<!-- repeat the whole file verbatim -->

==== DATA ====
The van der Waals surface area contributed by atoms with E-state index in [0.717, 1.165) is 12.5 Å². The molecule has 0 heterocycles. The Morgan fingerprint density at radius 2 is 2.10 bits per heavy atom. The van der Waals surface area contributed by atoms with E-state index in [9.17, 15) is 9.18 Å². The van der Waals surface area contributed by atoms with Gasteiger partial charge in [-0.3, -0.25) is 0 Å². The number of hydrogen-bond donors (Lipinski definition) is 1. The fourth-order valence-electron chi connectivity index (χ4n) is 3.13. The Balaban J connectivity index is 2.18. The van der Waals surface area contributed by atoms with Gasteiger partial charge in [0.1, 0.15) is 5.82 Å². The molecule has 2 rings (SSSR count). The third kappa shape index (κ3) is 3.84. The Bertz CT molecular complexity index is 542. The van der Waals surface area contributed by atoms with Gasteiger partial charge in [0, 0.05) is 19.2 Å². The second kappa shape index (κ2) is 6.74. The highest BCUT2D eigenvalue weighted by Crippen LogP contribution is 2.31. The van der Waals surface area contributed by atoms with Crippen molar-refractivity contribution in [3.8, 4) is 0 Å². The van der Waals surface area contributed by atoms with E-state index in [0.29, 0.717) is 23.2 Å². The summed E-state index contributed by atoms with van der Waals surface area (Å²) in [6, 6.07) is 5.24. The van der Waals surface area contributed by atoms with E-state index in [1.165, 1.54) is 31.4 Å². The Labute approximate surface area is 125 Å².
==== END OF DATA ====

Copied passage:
The van der Waals surface area contributed by atoms with E-state index in [0.717, 1.165) is 12.5 Å². The molecule has 0 heterocycles. The Morgan fingerprint density at radius 2 is 2.10 bits per heavy atom. The van der Waals surface area contributed by atoms with E-state index in [9.17, 15) is 9.18 Å². The van der Waals surface area contributed by atoms with Gasteiger partial charge in [-0.3, -0.25) is 0 Å². The number of hydrogen-bond donors (Lipinski definition) is 1. The fourth-order valence-electron chi connectivity index (χ4n) is 3.13. The Balaban J connectivity index is 2.18. The van der Waals surface area contributed by atoms with Gasteiger partial charge in [0.1, 0.15) is 5.82 Å². The molecule has 2 rings (SSSR count). The third kappa shape index (κ3) is 3.84. The Bertz CT molecular complexity index is 542. The van der Waals surface area contributed by atoms with Gasteiger partial charge in [0, 0.05) is 19.2 Å². The second kappa shape index (κ2) is 6.74. The highest BCUT2D eigenvalue weighted by Crippen LogP contribution is 2.31. The van der Waals surface area contributed by atoms with Crippen molar-refractivity contribution in [3.8, 4) is 0 Å². The van der Waals surface area contributed by atoms with E-state index in [0.29, 0.717) is 23.2 Å². The summed E-state index contributed by atoms with van der Waals surface area (Å²) in [6, 6.07) is 5.24. The van der Waals surface area contributed by atoms with E-state index in [1.165, 1.54) is 31.4 Å². The Labute approximate surface area is 125 Å².